Legal answers to your questions about the Vote

Here are our lawyer’s responses to some questions about the General Meeting on June 6th.

  1. How can we ensure they hold a POLL for the vote and not just a show of hands? 

Generally, a vote at a general meeting is by a show of hands. When done by a show of hands, proxies aren’t counted, and it is just the votes of people at the meeting. But a poll can be demanded, which according to the APS Constitution must be done by at least five Elected Members (i.e. Fellows, Members or Associate Members). If a poll is demanded, then the votes are cast in writing, and proxies will be counted.

If a poll is not demanded at the general meeting, upon declaration by the chairperson the decision of the show of hands will be binding as a resolution of the meeting.

If a poll is demanded, in accordance with the APS Constitution, the chairperson of the meeting must declare it and the poll will take place at a time that the chairperson directs.

The chairperson will decide whether the poll is to take place then and there at the meeting at which it has been demanded or after the meeting has adjourned.

On a poll, every Elected Member has one vote and each vote may be given personally or by proxy. The chairperson decides how long the poll will remain open for the receipt of votes and the result of the poll will be deemed to be the resolution of the meeting at which the poll was demanded.

This means that RAPS should ensure it has at least five members present at the meeting, in order that it can demand a poll when the time comes to vote on the resolutions so it’s proxies can be counted. 

A poll should be demanded before the vote is taken. But a poll can also be demanded before the voting results on a show of hands is declared, or immediately after the results of a vote on a show of hands.  

  1. Can we demand (and achieve) that the APS employs an independent external scrutineer for this vote?

Unfortunately no. The APS Constitution provides that a poll is taken in such a manner as the chairperson directs. There is no requirement in the APS Constitution or Corporations Act for the board to appoint an auditor, and no power on the members to demand one.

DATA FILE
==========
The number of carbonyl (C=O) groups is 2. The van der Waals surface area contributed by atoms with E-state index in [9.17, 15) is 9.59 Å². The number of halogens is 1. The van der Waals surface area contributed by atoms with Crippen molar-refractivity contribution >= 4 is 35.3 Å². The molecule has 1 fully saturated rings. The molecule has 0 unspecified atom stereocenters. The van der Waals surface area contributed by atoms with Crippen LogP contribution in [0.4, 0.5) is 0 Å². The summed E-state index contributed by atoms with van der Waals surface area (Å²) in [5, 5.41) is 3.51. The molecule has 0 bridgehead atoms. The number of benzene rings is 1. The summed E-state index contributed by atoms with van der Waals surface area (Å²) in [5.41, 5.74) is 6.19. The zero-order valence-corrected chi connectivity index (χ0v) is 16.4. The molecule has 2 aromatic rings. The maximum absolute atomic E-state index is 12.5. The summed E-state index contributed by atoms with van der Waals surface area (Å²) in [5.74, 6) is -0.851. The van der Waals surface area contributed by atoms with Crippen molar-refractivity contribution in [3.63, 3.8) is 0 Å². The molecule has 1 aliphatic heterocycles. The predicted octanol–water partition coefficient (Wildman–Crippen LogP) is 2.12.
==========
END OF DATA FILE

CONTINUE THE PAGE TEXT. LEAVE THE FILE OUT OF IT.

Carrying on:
1. Please confirm that for every proxy we get, they have to get three (3).

The APS needs 75% of the votes to pass the resolution to change the APS Constitution (as set out under 3 (i) of the Agenda). This means that you need more than 25% of the votes to stop the change, i.e. more than 1 in 4 of the votes.

Noting our comments above under Question 1 about proxies – the APS will need to have more than 3 times as many votes, including proxy votes, to make the change.

For the ordinary resolution (3 (ii) of the Agenda) only 50% is needed.

  1. There are two motions to be voted on – one a special resolution and a general one – will the proxies cover both? Should we instruct members about this?

The proxies will cover all votes, including both the special and general resolutions, put to a poll at the general meeting.

  1. Can we demand a right to put the No vote position and circulate our arguments against the governance change? Or speak on the day?

There is no express right for a member to speak at a meeting, however there is a general requirement that the chair person must act impartially and regulate the meeting so to give all persons who wish to speak a reasonable opportunity to do so.

A proxy has no special power to speak at a meeting, other than the power that a member would normally have.

A chairperson should not end a debate on a resolution over objection, unless they are satisfied that there has been a reasonable opportunity for the arguments on each side to be put.

A chair person should not require persons, entitled to be at a meeting, to leave a meeting so as to further the interests of the others present, unless, perhaps, the members asked to leave have acted in a disorderly or disruptive manner.

So you (and others) will be able to ask the chair person for an opportunity to speak at the meeting, but the chair person should give a fair opportunity for you to do so. If the chair person acts unfairly, and doesn’t give a fair chance for debate, then the ruling of the chair could be challenged in Court.

6. If there is not a quorum at a meeting what happens to those members’ votes?

The total members at the meeting will be the total of those meetings in each state – the meetings in each state aren’t separate meetings, but different parts of the same meeting. For example, if there are 20 people in Victoria, 20 in Sydney and 20 in Adelaide, there will be 60 people at the meeting. They will just physically be in different spots.

Therefore, for the purpose of determining whether there is a quorum for the meeting to proceed, the chairperson would count the total members present irrespective of where the members are physically located.

           7. What if I fill in my proxy incorrectly?

The constitution prescribes the words for the proxy  and stipulates that any proxy must “substantially” comply with those words.

If the member realises she has invalidated her proxy she can complete another one as she probably thought she was doing the right thing.

Or RAPS can submit it and allow the executive to decide.

8. Can I pass on my proxy to someone else?

A proxy cannot be passed on. If a Proxy No. 1 nominates Proxy No. 2 as their proxy, Proxy No. 2 will only have the one extra vote of Proxy No. 1, and not all the additional votes that Proxy No. 1 has.



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